Marine & Environmental Sciences Faculty Reports

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Acropora, Coral, Florida Keys, Monitoring


The 2011-2012 sampling of Acropora corals, other coral reef benthic invertebrates, and marine debris in the Florida Keys National Marine Sanctuary (FKNMS) is being undertaken as a spatially intensive effort to provide updated population distribution and abundance information. The particular focus of surveys in the Florida Keys, as well as in the U.S. Caribbean (Puerto Rico and the U.S.V.I.), concerns the habitat distribution, colony density, size, condition, and population abundance of Acropora corals. Surveys in the Florida Keys also include assessments of urchins, mollusks, anemones, corallimorpharians, and marine debris. These additional assessments are relatively fast and easy to perform. Annual surveys for Acropora corals began in 2006 in the Florida Keys in response to their listing on the Federal Endangered Species List, as well as the paucity of large-scale information on habitat distribution, abundance, and condition in the Florida Keys. Periodic surveys for Acropora corals as part of our long-term monitoring and assessment program date back to 1999. The purpose of this field protocol manual is to outline the Acropora sampling procedures used in the Florida Keys and to standardize survey methods for the Florida and U.S. Caribbean regional population assessments planned for 2012. A previous draft of this manual was prepared for Florida Keys National Marine Sanctuary personnel in June 2011 to help guide the field sampling in 2011.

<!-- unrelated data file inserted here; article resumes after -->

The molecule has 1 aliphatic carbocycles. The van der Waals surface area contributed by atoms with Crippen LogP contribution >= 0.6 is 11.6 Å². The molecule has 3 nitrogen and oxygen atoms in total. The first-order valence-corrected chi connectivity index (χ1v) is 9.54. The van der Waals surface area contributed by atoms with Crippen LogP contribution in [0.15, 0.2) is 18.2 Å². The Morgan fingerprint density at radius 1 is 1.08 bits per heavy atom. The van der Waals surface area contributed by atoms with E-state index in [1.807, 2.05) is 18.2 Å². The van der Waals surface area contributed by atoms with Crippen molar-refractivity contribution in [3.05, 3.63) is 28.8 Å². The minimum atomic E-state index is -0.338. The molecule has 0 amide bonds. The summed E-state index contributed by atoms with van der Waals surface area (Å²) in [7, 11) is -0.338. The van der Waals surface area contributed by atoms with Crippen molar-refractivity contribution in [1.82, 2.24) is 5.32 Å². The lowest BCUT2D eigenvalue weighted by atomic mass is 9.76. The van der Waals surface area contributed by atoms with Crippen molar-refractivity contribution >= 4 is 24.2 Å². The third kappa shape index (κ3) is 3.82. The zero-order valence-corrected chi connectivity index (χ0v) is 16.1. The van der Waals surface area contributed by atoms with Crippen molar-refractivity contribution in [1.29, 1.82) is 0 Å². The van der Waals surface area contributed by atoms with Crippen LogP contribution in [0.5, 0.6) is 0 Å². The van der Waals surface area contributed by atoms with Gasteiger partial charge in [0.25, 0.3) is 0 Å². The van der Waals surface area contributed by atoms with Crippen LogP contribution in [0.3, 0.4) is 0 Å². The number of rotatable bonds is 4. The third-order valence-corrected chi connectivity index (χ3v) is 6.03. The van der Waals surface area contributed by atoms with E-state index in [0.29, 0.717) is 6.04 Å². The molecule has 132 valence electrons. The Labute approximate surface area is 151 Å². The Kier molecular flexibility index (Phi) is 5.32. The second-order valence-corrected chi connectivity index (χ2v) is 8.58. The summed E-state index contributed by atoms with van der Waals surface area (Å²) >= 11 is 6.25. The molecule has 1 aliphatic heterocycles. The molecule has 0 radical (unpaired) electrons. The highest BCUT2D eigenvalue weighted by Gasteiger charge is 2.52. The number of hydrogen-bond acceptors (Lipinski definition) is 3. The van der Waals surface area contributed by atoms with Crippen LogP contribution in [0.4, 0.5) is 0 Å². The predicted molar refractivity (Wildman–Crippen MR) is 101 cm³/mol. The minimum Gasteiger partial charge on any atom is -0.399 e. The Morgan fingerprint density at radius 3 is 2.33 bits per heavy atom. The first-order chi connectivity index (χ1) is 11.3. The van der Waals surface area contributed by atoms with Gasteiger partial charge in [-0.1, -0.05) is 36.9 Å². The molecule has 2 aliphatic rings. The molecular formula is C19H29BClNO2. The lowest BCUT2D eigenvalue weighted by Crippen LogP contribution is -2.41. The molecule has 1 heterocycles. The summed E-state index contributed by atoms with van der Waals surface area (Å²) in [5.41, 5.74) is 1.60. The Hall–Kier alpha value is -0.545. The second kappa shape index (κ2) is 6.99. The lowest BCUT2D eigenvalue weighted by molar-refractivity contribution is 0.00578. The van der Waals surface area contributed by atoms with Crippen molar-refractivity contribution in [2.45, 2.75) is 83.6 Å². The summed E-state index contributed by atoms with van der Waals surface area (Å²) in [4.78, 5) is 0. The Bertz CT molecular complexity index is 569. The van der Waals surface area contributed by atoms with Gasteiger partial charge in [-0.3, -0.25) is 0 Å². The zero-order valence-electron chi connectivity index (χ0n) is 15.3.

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Sampling methods for Acropora corals, other benthic coral reef organisms, and marine debris in the Florida Keys: Field protocol manual for 2011-2012 assessments